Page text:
OTW: Take us on your typical bike ride route.
ML: Oh my god! That's the best question. Ok, so we're starting at my house, we go down 82nd street, then we hit Central Park, and we enter the 72nd street entrance. And then there are these amazing hills through the whole thing. We get out at 59th street, and then we ride up the west side, all the way north, back up the Hudson River. Woah, that's a great question, that's awesome.
OTW: Beautiful. I love it. And then you go back home?
ML: Um, I guess so, or we continue into infinity.
OTW: How has growing up in two metropolitan cities on opposite sides of the world, New York and Hong Kong, influenced your music?
ML: I think it has helped me to view my life in stories and chapters, and things worthy of capturing. I have very clear arrows in my head, and grades and interactions and dramas. I think its because I've left places quite a few times, that I saw how a storybook could close and I saw how there could be an ending to a story. That's something that I would sing about, stories that were succinct. A lot of people don't realize that they've been through stuff. And when I would leave places, I saw those chapters close.
Credit: Mikayla Kitsanpolis
OTW: If you had to describe the main message you want to send with your music, in a few sentences or less, what would it be?
ML: This song is definitely about when you're in that low spot, take charge of it. Go on a bike ride. Do it. Force yourself. You have the power to do that. But then I think the song gets into the broader message of the music. It's tapping into this shared human experience, of the fact that we are all so afraid of death and we go through these romances and heartbreaks, and much worse things for some people. And this human human-ness that comes out if it is tragic and beautiful and it's something that's strong enough to bring us together. It's bigger than you, and we're all part of this shared universal experience. And no matter what you're going through, you can get through it. I hope so. No, I believe it.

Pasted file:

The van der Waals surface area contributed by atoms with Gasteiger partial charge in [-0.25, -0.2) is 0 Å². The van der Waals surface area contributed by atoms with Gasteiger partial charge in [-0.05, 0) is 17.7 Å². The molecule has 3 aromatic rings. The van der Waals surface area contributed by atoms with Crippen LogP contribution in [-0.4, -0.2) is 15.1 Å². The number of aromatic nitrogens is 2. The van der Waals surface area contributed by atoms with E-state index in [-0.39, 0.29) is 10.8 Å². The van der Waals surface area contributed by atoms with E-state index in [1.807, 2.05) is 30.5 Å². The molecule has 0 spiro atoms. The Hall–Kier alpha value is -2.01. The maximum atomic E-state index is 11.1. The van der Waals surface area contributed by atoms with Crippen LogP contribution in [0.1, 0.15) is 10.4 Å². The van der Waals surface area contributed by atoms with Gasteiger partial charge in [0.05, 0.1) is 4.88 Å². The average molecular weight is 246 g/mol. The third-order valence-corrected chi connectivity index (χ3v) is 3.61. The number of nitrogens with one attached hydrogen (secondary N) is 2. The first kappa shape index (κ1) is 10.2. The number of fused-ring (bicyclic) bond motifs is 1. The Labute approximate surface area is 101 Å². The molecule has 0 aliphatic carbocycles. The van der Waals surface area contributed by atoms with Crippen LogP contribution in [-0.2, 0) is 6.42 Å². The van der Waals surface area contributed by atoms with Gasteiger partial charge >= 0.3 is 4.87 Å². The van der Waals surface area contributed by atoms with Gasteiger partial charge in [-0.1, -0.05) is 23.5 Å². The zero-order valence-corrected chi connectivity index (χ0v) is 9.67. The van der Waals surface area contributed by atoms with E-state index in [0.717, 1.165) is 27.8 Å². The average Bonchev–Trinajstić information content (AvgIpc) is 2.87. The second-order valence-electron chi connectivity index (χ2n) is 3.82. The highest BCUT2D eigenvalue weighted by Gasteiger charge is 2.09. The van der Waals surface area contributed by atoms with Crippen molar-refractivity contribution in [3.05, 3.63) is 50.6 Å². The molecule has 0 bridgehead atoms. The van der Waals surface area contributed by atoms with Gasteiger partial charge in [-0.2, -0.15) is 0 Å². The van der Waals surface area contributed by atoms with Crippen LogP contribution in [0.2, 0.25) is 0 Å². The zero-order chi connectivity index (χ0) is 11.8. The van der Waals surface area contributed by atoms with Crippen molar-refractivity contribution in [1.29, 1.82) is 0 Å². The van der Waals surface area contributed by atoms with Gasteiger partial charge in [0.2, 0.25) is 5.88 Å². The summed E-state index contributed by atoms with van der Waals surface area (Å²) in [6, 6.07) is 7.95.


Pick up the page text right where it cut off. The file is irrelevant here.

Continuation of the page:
OTW: Who do you look up to most in the music industry?
ML: At this moment, Lana Del Rey. She just put out a song and video, "Looking for America," and I think it so eloquently addresses the shootings that have been happening in our country. She pays homage to what music truly is supposed to be for, of getting us through these times. Right now she is just making what she wants to make after building these crazy worlds for so long. She is such a true writer and artist, and citizen.
OTW: Who is your dream collaborator?
ML: Of course I'd love to work with Lana or Lorde, but I would love to see the song that I would make with The Strokes. I want to see the music that comes out of that.
OTW: Can we look forward to a new EP or project any time soon?
ML: Oh my god, I cannot predict the future. I have no idea. I don't know, it depends on what the people want.
OTW: What about what you want?
ML: When the story book is ready to close it will close. When the chapter starts to end. Could be in two months, could be in six months, who knows?
OTW: Any last words about the new song and video?
ML: I hope people freaking exercise to this song. Just be outside, use it to get you out of bed in the morning. Scream it the heck out. We're all in pain! At least we can sing about it.
OTW: And finally, who are your Ones To Watch?
ML: Samia. She's so great, I'm her biggest fan. I come to every single one of her shows. You should listen to her. I'll support her forever. Chloe Lilac, always. She's another NYC chick. She's so awesome and I'm so proud of her.
Want more Maude Latour? Check out her last single here.